Despite their great importance during AM symbiosis, the effectors present in the secretomes of AM fungi have not been widely explored yet. Until now, only one R. irregularis effector SP7 has been characterized in detail (Kloppholz et al., 2011) and unfortunately, no significant homologs were found in the G. rosea secretome (the best hit with an e-value of 3E-8). The specificity of SP7 to R. irregularis agrees with the presence of many G. rosea specific SPs which don’t have homologs in R. irregularis, and indicates that each AM fungus, like plant pathogens, may also employ a specific symbiosis effector “toolkit” to manage its interactions with their host plants.
As a given AM fungus can colonize a wide range of plant species and a given plant species can be also colonized by many different AM fungi, AM symbiosis was generally assumed to be non-specific (Smith and Read, 1997). However, recent studies present evidence for the specificity or preference for certain AM fungus and plant combinations (Sanders, 2003; Croll et al., 2008). Moreover, some AM fungi can form various interaction structures, i.e., intraradical hyphal coils or arbuscules, in a given host plant (Dickson et al., 2007). Interestingly, these fungal morphological variations were observed in our samples. However, the determinants of these morphological variations and their incidence on AM symbiotic functionality are still unknown. As SPs could potentially interact with many pathways of the host, we can’t exclude the intriguing possibility that the SPs specific to certain AM fungal species determine the specificity and the differences in their abilities to form various types of AM.
Arbuscular mycorrhizal fungi significantly enhance host plant nutrient acquisition from the surrounding soil during AM symbiosis and in exchange, they take up the plant-fixed carbohydrates (Kiers et al., 2011). This requires an efficient nutrient transport system in which the transporters play a major role. Several genes involved in nutrient or water transport have been isolated recently in AM fungi, such as the phosphate transporters (Harrison and van Buuren, 1995; Maldonado-Mendoza et al., 2001; Benedetto et al., 2005), nitrate and ammonium transporters (López-Pedrosa et al., 2006; Tian et al., 2010; Pérez-Tienda et al., 2011; Ellerbeck et al., 2013), monosaccharide transporter (Schüssler et al., 2006; Helber et al., 2011), and aquaporins (Aroca et al., 2009; Li et al., 2013). In the gene repertoire of G. rosea, we found 934 NRVTs potentially coding for transporter proteins (Supplementary Table S9). These proteins belong to 104 transporter families or superfamilies in which the major facilitator superfamily (MFS) and the ATP-binding Cassette (ABC) superfamily were the most abundant transporter families (Figure 3). MFS transporters catalyze solute uniport, solute:cation (H+ or Na+) symport and/or solute:H+ or solute:solute antiport (Pao et al., 1998). The MFS transporters found in G. rosea are mainly putative phosphate transporters, nitrate transporters, MFS multidrug transporters, monosaccharide transporters and nicotinic acid transporters. ABC transporters utilize the energy of adenosine triphosphate (ATP) binding and hydrolysis to carry out the translocation of various substrates across membranes (Rees et al., 2009). The ABC superfamily transporters identified in G. rosea mainly include ABC multidrug transporters, multidrug resistance-associated proteins, MRP-like ABC transporters and Oligomycin resistance ATP-dependent permeases. In addition, several water channels or aquaporins [belonging to the major intrinsic proteins (MIPs) family] and proteins transporting ammonium, amino acids, oligopeptides, sulfate, fatty acids, and metals like zinc, iron, and magnesium were also present in this fungus. Importantly, all transporter genes isolated from other AM fungi (belonging to the orders of Glomerales and Paraglomerales) were clearly present (tblastn, e-value < 1E-50) in the G. rosea tranporter gene pool (Supplementary Table S9), indicating the conserved role of these transporter genes in all AM fungi and also the efficiency of our strategy for transporter annotation. Apart from these well-described genes, the current annotation also includes genes transporting other substrates like heavy metals and drugs, which may point to other potential yet unrevealed functions of AM fungi. These newly annotated genes represent valuable sequence data for further functional validation.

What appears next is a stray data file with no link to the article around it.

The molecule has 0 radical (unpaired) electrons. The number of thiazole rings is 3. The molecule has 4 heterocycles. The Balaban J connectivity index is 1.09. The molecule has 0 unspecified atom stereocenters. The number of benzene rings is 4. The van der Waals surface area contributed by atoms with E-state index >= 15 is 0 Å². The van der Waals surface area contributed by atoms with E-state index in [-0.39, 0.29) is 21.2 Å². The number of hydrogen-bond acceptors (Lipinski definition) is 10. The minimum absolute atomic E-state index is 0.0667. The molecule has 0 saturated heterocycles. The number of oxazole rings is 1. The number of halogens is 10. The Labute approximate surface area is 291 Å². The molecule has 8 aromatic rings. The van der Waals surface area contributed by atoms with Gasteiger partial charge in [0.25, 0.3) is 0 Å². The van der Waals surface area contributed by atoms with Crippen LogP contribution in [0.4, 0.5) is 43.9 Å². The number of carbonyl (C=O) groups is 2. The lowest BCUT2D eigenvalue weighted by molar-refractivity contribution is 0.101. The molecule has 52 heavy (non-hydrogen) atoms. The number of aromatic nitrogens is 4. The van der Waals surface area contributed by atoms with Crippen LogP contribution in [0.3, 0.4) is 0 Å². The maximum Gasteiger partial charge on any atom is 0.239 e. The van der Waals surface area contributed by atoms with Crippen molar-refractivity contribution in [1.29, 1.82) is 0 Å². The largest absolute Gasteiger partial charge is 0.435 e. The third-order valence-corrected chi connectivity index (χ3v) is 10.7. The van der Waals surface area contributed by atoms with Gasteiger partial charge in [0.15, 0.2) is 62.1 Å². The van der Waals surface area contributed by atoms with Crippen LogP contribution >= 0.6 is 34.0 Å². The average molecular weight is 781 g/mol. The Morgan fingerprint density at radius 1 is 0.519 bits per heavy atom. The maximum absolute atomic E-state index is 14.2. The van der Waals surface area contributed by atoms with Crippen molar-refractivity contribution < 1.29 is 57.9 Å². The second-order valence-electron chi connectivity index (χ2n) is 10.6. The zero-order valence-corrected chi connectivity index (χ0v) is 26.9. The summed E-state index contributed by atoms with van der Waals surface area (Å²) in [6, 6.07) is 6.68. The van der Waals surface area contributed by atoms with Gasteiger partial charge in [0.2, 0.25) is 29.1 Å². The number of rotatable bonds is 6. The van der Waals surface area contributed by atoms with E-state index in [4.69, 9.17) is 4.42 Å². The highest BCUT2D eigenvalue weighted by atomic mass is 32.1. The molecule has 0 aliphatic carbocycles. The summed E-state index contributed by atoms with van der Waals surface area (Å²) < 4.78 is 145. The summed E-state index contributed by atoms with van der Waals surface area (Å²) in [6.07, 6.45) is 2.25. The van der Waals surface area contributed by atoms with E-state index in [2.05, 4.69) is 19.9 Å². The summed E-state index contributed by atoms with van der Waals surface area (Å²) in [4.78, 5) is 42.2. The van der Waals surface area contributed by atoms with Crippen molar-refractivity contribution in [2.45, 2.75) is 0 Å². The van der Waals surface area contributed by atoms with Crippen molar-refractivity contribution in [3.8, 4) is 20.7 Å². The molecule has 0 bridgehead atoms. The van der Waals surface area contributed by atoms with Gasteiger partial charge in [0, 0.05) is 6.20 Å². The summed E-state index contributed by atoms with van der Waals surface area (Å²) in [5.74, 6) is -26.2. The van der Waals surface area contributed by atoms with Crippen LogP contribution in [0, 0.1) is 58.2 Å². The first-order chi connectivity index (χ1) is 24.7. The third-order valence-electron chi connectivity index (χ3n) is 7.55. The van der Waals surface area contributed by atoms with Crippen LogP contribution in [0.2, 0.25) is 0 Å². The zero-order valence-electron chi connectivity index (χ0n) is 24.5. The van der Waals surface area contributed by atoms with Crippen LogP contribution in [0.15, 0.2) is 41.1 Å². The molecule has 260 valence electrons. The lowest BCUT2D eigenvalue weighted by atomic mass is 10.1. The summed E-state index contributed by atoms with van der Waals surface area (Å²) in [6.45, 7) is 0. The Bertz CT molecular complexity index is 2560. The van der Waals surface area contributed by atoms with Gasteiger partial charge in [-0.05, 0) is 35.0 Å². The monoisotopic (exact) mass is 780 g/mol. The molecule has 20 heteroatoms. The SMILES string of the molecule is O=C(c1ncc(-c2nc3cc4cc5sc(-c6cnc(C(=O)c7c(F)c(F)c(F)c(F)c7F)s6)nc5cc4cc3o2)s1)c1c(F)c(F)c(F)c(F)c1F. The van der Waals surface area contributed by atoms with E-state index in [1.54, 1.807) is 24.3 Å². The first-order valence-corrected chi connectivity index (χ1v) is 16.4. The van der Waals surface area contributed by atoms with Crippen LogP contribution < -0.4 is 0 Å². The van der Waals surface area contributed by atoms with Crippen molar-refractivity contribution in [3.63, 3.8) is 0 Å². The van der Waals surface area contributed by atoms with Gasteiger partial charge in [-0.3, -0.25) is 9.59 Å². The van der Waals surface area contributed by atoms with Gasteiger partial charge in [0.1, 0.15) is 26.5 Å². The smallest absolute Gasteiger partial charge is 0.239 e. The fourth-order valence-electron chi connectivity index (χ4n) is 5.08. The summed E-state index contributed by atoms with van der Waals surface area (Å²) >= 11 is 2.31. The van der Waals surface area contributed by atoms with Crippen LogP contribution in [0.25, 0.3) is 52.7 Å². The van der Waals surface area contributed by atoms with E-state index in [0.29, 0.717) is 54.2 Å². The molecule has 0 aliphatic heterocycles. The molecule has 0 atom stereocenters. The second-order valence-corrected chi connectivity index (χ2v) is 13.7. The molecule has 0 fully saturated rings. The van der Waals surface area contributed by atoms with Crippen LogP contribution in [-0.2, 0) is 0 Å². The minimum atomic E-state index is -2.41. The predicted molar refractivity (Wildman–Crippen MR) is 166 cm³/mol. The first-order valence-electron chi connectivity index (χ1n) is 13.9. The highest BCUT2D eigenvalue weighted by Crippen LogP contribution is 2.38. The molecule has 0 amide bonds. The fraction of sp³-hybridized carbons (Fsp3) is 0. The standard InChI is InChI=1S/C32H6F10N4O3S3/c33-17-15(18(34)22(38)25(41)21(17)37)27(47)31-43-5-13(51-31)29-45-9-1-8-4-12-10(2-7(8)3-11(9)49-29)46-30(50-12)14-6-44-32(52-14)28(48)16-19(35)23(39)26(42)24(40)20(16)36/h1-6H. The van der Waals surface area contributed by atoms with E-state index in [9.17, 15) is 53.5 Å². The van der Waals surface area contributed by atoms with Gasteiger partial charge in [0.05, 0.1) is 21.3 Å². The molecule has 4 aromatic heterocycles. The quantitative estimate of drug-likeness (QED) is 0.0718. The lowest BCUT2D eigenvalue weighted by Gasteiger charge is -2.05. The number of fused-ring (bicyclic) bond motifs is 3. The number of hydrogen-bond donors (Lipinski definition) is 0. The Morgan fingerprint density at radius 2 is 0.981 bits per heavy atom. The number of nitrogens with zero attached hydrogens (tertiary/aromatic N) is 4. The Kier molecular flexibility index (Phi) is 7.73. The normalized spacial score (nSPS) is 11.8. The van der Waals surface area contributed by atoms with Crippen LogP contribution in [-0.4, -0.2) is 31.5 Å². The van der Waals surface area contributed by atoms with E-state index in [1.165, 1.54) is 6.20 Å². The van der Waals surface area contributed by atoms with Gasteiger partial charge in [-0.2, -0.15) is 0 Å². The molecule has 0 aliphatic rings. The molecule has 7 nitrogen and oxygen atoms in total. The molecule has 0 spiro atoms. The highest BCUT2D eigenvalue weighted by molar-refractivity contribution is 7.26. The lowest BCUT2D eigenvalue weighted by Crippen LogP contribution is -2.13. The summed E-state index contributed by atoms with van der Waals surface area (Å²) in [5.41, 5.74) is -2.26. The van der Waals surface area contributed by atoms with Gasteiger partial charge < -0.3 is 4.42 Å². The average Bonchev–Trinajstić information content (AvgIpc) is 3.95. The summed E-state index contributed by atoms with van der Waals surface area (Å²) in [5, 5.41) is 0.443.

FIGURE 3. Transporter family distribution in GiroV1. A total of 934 NRVTs were found to encode for putative transporters among 104 families or superfamilies using blastx searches against the Transporter Classification Database. Only transporter families encoded by more than 10 NRVTs are shown.
Transcription Factor Gene Annotation